Vanessa Williams Becomes the First African-American Miss America
On September 17, 1983, Williams made history by becoming the first African-American woman in the pageant’s 63-year history to capture the Miss America title.
(For the competition’s first 30 years, blacks weren’t even allowed to become contestants.) Scandal later erupted, however, when nude photos surfaced of Williams that had reportedly been shot when she worked for a photographer before her pageant days. She was forced to resign her Miss America title in July 1984. The photos later appeared (without Williams’ consent) in Penthouse magazine.
Williams competed in the Miss Syracuse (University) beauty pageant when a campus musical she was in was cancelled in 1983. After she won, Williams won Miss New York in 1983, and went to the Miss America national pageant in Atlantic City. She was crowned Miss America 1984 on September 17, 1983, becoming the first African American to win the title. Prior to the final night of competition, Williams won both the Preliminary Talent and Swimsuit Competitions from earlier in the week. Williams' reign as Miss America was not without its challenges and controversies. For the first time in pageant history, a reigning Miss America was the target of death threats and hate mail.
Ten months into her reign as Miss America, she received an anonymous phone call stating that nude photos of her taken by a photographer prior to her pageant days had surfaced. Williams believed the photographs were private and had been destroyed; she claims she never signed a release permitting the photos to be used.
The genesis of the photos dated back to 1982, when she worked as an assistant and makeup artist for Mount Kisco, New York photographer Tom Chiapel. According to Williams, Chiapel advised her that he wanted to try a "new concept of silhouettes with two models." He photographed Williams and another woman in several nude poses, including simulated lesbian sex.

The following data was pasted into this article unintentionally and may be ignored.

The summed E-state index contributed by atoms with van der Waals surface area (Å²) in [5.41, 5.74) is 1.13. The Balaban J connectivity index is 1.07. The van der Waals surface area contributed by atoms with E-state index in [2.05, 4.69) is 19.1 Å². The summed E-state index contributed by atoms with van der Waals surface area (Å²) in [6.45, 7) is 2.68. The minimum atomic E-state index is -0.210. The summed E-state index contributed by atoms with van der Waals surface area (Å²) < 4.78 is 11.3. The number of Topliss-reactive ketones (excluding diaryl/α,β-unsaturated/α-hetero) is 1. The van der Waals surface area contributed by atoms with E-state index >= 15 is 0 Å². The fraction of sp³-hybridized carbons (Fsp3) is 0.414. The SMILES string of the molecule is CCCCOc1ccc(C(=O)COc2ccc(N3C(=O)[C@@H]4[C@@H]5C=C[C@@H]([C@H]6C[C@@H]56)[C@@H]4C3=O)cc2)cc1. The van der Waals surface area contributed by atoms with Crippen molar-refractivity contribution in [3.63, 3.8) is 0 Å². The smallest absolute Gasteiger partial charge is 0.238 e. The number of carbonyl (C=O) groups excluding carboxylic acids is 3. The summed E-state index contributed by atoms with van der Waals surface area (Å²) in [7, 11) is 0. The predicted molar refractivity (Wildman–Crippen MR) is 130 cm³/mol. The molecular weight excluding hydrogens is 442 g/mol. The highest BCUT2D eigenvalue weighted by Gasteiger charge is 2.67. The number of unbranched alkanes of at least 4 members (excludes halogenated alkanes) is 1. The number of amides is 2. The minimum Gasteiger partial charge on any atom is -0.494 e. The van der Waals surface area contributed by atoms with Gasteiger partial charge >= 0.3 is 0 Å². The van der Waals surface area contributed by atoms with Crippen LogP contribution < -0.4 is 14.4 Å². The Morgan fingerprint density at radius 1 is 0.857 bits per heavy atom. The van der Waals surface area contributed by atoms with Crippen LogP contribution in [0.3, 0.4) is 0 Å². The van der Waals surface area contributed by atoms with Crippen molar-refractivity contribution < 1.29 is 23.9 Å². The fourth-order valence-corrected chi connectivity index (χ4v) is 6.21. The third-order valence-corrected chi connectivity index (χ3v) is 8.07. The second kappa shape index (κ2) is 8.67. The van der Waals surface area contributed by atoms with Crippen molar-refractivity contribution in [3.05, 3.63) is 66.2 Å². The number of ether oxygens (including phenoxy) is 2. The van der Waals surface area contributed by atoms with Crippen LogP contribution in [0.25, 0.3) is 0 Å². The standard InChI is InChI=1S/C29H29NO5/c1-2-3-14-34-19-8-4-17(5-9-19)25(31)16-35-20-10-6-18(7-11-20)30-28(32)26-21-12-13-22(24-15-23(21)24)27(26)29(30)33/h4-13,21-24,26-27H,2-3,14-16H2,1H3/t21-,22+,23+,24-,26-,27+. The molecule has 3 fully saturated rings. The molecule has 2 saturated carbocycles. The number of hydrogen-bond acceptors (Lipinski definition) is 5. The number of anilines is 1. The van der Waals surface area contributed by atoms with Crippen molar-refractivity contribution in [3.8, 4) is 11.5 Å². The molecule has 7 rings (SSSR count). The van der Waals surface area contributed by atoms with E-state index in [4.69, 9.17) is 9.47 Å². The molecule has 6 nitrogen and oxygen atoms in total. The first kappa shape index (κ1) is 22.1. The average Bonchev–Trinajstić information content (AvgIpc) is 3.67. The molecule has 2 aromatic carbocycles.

Hugh Hefner, the publisher of Playboy, was initially offered the photos, but turned them down. Later Hefner would explain why in People Weekly, "Vanessa Williams is a beautiful woman. There was never any question of our interest in the photos. But they clearly weren't authorized and because they would be the source of considerable embarrassment to her, we decided not to publish them. We were also mindful that she was the first black Miss America." Days later, Bob Guccione, the publisher of Penthouse, announced that his magazine would publish the photos in their September 1984 issue, and paid Chiapel for the rights to them without Williams' consent. According to the PBS documentary Miss America, Williams' issue of Penthouse would ultimately bring Guccione a $14 million windfall.
After days of media frenzy and sponsors threatening to pull out of the upcoming 1985 pageant, Williams felt pressured by Miss America Pageant officials to resign, and did so in a press conference on July 23, 1984. The title subsequently went to the first runner-up, Suzette Charles, who was also an African American. In early September 1984, Williams filed a $500 million lawsuit against Chiapel and Guccione. According to a Williams family representative, she eventually dropped the suit to avoid further legal battles choosing to move on with her life. Williams is quoted as saying "the best revenge is success."